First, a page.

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Lecture 4 Environmental Cost - Benefit - Analysis under risk and uncertainty

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The St. Petersburg Paradox Game: toss a fair coin if head falls up at the first toss, you get 2$, if not the first but at the second toss doubled to 4$, at the third toss doubled again to 8$, … How much would you be willing to pay to participate at the game? Answer: the expected value of the probability weighted outcomes.

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The St. Petersburg Paradox The expected value of the probability weighted outcomes: w: welfare p: probability Would you pay an infinite amount of money to participate in the game?

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The St. Petersburg Paradox Daniel Bernoulli’s solution involved two ideas that have since revolutionized economics: (i), that people's utility from wealth, u(w), is not linearly related to wealth (w) but rather increases at a decreasing rate - the idea of diminishing marginal utility, u’(Y) > 0 and u”(Y) < 0; (ii) that a person's valuation of a risky venture is not the expected return of that venture, but rather the expected utility from that venture. In the St. Petersburg case, the value of the game to an agent (assuming initial wealth is zero) is: Due to diminishing marginal utility, people would only be willing to pay a finite amount of money to participate in the game.

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Basic concepts for risk analysis Expected income: Expected utility of income: Example:

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U(Y) U U(Y 2 ) U(E[Y]) E[U] U(Y 1 ) Y1Y1 Y*Y* Y ** Y2Y2 Y A B C E D Figure 13.1 Risk aversion and the cost of risk bearing (Perman et al.: page 447) E[Y]=Y** Y*: certainty equivalent line AB: convex combinations p*u(Y 1 )+(1-p)*u(Y 2 ) cost of risk bearing (CORB) = Y** -Y* (also called risk premium) Y*: certainty equivalent (where utility of a certain payment equals utility of an uncertain payment)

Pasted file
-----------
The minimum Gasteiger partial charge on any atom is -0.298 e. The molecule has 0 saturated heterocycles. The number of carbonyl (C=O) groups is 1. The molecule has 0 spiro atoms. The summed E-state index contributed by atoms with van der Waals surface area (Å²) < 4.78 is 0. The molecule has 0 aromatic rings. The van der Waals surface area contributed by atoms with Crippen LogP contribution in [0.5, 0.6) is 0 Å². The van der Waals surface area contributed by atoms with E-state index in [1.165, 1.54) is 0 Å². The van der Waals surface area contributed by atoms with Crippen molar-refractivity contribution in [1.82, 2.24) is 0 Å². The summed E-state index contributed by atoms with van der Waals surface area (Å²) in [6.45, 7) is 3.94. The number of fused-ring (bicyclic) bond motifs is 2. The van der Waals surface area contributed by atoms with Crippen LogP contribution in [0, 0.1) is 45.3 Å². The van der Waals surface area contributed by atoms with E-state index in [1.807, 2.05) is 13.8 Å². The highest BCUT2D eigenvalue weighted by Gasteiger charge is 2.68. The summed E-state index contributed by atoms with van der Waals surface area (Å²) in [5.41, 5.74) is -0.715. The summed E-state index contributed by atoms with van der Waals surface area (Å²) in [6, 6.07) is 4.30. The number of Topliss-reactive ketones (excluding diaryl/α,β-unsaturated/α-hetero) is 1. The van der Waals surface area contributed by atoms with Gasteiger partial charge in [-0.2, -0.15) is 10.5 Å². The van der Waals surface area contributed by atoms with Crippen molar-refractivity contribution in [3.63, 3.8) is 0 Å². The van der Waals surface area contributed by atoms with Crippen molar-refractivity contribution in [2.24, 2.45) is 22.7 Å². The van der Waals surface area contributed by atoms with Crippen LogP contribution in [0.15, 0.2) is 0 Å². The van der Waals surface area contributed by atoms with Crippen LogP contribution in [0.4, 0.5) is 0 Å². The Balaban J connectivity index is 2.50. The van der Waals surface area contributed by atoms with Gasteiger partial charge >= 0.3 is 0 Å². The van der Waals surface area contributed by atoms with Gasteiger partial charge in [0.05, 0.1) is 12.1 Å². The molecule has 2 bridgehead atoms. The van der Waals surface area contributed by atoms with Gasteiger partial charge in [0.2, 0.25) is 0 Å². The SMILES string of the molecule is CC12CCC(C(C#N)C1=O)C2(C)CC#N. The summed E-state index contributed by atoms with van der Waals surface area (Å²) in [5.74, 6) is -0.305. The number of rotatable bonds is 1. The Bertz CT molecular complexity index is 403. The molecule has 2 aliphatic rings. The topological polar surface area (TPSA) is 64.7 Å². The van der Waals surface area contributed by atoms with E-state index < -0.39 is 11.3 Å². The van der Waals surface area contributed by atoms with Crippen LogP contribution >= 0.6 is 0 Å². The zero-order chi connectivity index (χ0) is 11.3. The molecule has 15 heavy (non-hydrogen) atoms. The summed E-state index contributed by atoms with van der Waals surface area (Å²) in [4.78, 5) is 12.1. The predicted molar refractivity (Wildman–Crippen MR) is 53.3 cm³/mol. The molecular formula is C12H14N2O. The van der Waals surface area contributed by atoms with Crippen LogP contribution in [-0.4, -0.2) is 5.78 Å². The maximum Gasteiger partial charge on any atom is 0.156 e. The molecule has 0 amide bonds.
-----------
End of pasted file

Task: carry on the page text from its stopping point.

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Other rules: maximin rule A pay-off matrix Decision rule: maximize the minimum possible outcome

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Other rules: maximax rule A pay-off matrix Decision rule: maximize the maximum possible outcome

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Other rules: minimax regret A pay-off matrix Decision rule: minimize the maximum regret The regret matrix

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Other rules: assignment of subjective probabilities Outcomes are weighted by the subjective probabilities of the decision maker. => objective probabilities are often not available (never?) => subjective probabilities express the value judgement of the decision maker => subjective probabilities can be elicited from decision makers (stakeholders)

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Other rules: safe minimum standard A regret matrix for the possibility of species extinction What pay-off should be assigned to having the mine go ahead if state U eventuates? => targets need to be set for environmental policy.

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Environmental Performance Bond Technology developers deposit a certain amount of money x that is expected to cover potential environmental damages related to the use of the new technology: companies get money back if no harm, in the case of damage, damage costs y are deducted.

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Decision Analysis with Preferences Unknown mean - variance efficiency mean - standard deviation portfolio analysis stochastic efficiency methods

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Decision Analysis with Preferences Unknown first - degree stochastic dominance (FSD) second degree stochastic dominance (SSD) third degree stochastic dominance (TSD) stochastic dominance with respect to a function (SDRF)

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Decision Analysis with Preferences Unknown First - degree stochastic dominance (FSD) assumptions: DM has positive marginal utility given two actions A and B, A dominates B in FSD if for the cumulative distribution functions F A (x) F B (x)

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Decision Analysis with Preferences Unknown Second - degree stochastic dominance (SSD) DM has decreasing positive marginal utility given two actions A and B, A dominates B in SSD if:

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Application with Monte-Carlo Simulation

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Commonly used distributions ab f(x) x rectangular distribution

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Commonly used distributions ab f(x) x triangular distribution m

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Commonly used distributions f(x) x normal distribution

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Example: Monte - Carlo Simulation

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